Rain Rain, Go Away!

A good rainstorm in San Diego can be hard to come by. So when a series of storms come through the county and drench the land, as happened this year, there is much rejoicing…until the cool, wet weather begins to spread disease at the San Diego Zoo Safari Park.

In my job as Senior Research Associate with Disease Investigations, I conduct the post mortem exams (aka necropsies) on animals that have died at the Zoo and Safari Park. Recently a larger than normal number of hoofstock, mostly antelope like Kenya Impala, Blackbuck and Grant’s Gazelle, have contracted intestinal-related illnesses, some of which have been fatal. The cause in most cases? Yersinia pseudotuberculosis, a type of Gram-negative bacteria. 

Infections of Yersinia pseudotuberculosis have been described worldwide as a cause of disease in sheep, cattle, goats, deer, and pigs, and is also a rare food-borne illness in people. Like E. coli and Salmonella, these organisms can be found in the environment, shed in the feces by asymptomatic animals in the herd, or carried by wild rodent or birds. We’ve seen a few cases of Y. pseudotuberculosis in native crows as well, which shows it can infect multiple taxa. This organism can survive and grow in low temperatures, hence why a cool rainy winter and spring in San Diego can lead to a rise in the number of bacterial intestinal cases we get. 

In a fatal case, there are often characteristic lesions seen at necropsy that make us suspect Y. pseudotuberculosisis the cause. Small intestinal segments are thickened, red and inflamed. Mesenteric lymph nodes, usually about the size of a small grape, are prominent and sometimes golf ball to tennis ball-sized. At this point, a culture of a lymph node or intestinal content is submitted to the lab for confirmation that Y. pseudotuberculosisis the culprit.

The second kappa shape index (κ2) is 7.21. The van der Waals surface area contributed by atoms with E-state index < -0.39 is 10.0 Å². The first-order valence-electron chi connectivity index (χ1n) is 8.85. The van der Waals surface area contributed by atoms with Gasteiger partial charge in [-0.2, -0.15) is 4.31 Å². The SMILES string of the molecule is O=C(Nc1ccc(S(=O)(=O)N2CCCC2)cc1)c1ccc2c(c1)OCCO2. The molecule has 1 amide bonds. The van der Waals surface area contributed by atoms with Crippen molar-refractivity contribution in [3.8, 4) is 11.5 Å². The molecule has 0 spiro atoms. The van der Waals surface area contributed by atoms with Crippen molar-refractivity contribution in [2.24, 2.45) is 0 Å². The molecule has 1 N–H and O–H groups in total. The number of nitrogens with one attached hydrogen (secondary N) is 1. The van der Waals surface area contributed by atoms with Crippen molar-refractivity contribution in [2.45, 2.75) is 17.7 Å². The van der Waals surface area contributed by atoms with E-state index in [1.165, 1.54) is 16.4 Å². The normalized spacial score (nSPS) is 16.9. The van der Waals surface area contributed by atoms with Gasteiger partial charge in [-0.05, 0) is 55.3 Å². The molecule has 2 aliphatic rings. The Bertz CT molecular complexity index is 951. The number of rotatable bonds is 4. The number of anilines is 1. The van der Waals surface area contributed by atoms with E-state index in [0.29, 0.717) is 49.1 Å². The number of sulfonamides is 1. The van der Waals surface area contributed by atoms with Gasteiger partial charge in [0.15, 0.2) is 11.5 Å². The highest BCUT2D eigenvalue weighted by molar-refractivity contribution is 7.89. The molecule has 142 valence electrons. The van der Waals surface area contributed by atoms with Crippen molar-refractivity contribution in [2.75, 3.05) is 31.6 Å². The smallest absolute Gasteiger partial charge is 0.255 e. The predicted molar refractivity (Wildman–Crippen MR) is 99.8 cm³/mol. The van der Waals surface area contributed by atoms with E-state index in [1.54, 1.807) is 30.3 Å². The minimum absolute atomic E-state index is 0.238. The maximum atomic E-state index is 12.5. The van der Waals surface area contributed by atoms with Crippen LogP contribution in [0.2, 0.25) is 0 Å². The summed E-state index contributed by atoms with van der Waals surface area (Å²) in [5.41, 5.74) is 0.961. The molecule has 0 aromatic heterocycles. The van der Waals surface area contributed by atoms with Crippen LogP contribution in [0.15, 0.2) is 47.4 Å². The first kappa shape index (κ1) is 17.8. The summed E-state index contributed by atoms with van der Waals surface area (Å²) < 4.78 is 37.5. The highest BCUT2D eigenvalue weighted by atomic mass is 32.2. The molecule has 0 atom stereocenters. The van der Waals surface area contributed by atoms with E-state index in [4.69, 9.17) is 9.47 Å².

Examining tissues microscopically, the pathologists see large numbers of Gram-negative coccobacilli forming microcolonies throughout affected tissues. Inflammatory cells respond to form microabscesses around the bacteria. Similar abscesses may be present in lymph nodes, liver, lungs, and other organs depending on the spread of the infection.

So what can we do to protect the welfare of our animals? It starts with our amazing keepers, who help clean up the rain soaked fields (not easy when flooded pools form!) and perform daily checks on the large herds of hoofstock, identifying any animals that seem a bit “off.” The signs can be subtle, especially since these prey animals are good at hiding their illnesses. Keepers alert the vet staff to any lethargic or isolating animals, and often the first and only sign is dehydration. Rapid, aggressive fluid and antibiotic therapy is important for survival, so the information we provide from a necropsy is critical as the first alert of a developing outbreak. 

For now, let the summer sun come!

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